Hidden Agenda: Dropping the Masks That Keep Us Apart by Steve Brown is a “wake-up call” book. This book intends to shake Christ-followers and wake them up to the glorious reality of grace. The author points his finger a lot in this book. Much of the finger-pointing is at himself – as he shares about his own personal struggle with sin. His admission is enough to make the unsuspecting Pharisee bristle, “What qualifies a man to write a book who has not yet conquered his sinful proclivities?” If a thought like that crossed your radar screen, The Hidden Agenda is for you.
Steve Brown maintains:
- People have hidden agendas.
- People wear masks that ultimately hurt the ones we love.
- People generally live in fear that their hidden agendas will be exposed.
The hidden agenda is “a plan designed to accomplish, change, fix, destroy, remedy, reward, punish, promote, or hinder.” People fear the hidden agenda will come into the light which leads to rejection, punishment, shame, or failure.
The author encourages readers to dispose of their hidden agendas. He encourages them to be transparent about their struggle with sin. He writes, “Nobody speaks from Sinai, and when you appear to be an outsider to the human race, you truncate the message you communicate. You need forgiveness and encouragement as much as anybody. You need to cut some slack for the people you serve and they need to cut some slack for you.”
In communicating his desire for readers to dispose of their masks, he uncovers the motivation for writing the book: “I’m writing this book because I have a passion about God’s people creating spaces where masks aren’t necessary, where we can experience the freedom and joy of no longer being ashamed in the darkness behind our masks. Life is hard, our sins are great, and the wounds are deep. We simply can’t do this thing without one another, and the loneliness is making us crazy.”
Brown is quick to point out the failures and faults of Christians who feel as if they have “arrived.” He contrasts this self-righteous mindset with a powerful principle: “Every time a believer starts feeling good about personal righteousness and purity, at that point God is brought down to the believer’s level and becomes something less than the holy, righteous, and pure God of the Bible.”
The author encourages readers to shed the masks and dispose of the hidden agendas once and for all. He reminds them, “They are crucified with Christ” (Gal. 2:20). Such a death and resurrection means forgiveness, redemption, acceptance, and love from a holy God. Brown argues, “The key to being reasonably free of hidden agendas and masks is remembering you’re dead and the key to knowing and applying that is the Holy Spirit.”
All this discussion leads to the most important part of the book where Brown guides readers on an important theological journey. Readers are reminded of their position in Christ, namely – they are justified, imputed with the righteousness of Christ, and adopted by God. The author writes, “You’re forgiven, you’re clothed, you’re adopted, and you’re sanctified. In the face of those truths, you now have a safe place . . . and his name is Jesus. You don’t have to impress, manipulate, lie, or pretend anymore.”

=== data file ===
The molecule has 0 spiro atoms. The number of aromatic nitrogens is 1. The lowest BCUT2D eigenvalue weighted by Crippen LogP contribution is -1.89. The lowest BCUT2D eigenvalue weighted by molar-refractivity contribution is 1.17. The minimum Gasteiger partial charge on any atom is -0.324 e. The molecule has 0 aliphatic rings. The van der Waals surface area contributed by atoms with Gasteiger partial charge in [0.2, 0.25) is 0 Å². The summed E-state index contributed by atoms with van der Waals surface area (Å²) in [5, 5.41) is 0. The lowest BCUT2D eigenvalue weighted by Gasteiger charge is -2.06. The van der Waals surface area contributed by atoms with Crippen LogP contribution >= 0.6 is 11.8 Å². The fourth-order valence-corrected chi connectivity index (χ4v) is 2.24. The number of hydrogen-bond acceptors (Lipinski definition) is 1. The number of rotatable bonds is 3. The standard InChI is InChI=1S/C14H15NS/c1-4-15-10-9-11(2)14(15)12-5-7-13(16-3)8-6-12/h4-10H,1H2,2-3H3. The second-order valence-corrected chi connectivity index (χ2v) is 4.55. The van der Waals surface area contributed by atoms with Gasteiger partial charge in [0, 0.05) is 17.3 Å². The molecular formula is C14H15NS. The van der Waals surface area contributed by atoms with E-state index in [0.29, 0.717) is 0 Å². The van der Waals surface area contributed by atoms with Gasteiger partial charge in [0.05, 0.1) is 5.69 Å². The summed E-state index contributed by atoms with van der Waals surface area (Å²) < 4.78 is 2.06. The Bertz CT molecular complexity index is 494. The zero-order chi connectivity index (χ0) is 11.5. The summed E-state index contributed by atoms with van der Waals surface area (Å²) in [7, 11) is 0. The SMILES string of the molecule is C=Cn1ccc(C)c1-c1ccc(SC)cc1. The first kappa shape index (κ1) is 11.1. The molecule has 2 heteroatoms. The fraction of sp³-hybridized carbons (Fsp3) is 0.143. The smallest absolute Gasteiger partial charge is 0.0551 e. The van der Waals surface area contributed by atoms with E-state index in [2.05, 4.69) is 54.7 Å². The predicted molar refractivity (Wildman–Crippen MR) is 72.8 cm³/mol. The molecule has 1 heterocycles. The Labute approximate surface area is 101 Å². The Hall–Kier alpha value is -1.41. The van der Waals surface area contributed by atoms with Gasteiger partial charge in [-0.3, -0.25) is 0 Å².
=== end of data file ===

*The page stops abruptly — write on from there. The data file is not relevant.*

The topic of sanctification is an important theme in The Hidden Agenda. Brown rightly notes the distinction between definitive sanctification and progressive sanctification (without using the theological lingo). This places him in the center of the Reformed stream. Yet, some accuse Dr. Brown of antinomianism. The author speaks candidly about these accusations and denies them outright.
I understand why some would charge Dr. Brown with antinomianian. Yet such a claim for a man who believes in and preaches the doctrine of justification by faith alone has no merit and falls flat. The argument is erroneous and the accusation unfair.
Martyn Lloyd-Jones argues, “I would say to all preachers: If your preaching of salvation has not been misunderstood in that way, then you had better examine your sermons again, and you had better make sure that you are really preaching the salvation that is offered in the New Testament to the ungodly, the sinner, to those who are dead in trespasses and sins, to those who are enemies of God. There is this kind of dangerous element about the true presentation of the doctrine of salvation” (Romans 6, pp. 8-9). Lloyd-Jones continues, “There is no better test of gospel fidelity than the accusation of antinomianism.”
As noted above, Brown responds to the charges of antinomianism. However, this response in my mind does not go far enough. Perhaps the topic is beyond the scope of the book. Perhaps another book is needed to thoroughly address this matter.
All in all, Hidden Agenda is a wonderful read. Brown writes in plain language, offers helpful illustrations that cement the principles he presents, and guides readers in a direction that honors and glorifies God. Perhaps the most helpful thing about Hidden Agenda is the transparency of the author. He is candid about his own battle with sin, which in my mind qualifies him to weigh in on this crucial topic.
An important disclaimer: If you are easily offended, don’t read this book. If you take yourself too seriously, toss this book in the trash. If being politically correct or phony is your way of life, move on to a book that will match your Pharisaical propensities.
But if you’re tired of living in bondage, pick up a copy of Brown’s book. If you’re tired of playing games living a facade, pick up Hidden Agenda and devour the godly wisdom that Steve Brown presents. Your worldview will be adjusted, your outlook will be transformed, and the masks will end up the rubbish bin – where they deserve to go! May readers be awakened to the glorious reality of grace and revel in the mystery and majesty of the gospel!
I received this book free from the publisher. I was not required to write a positive review.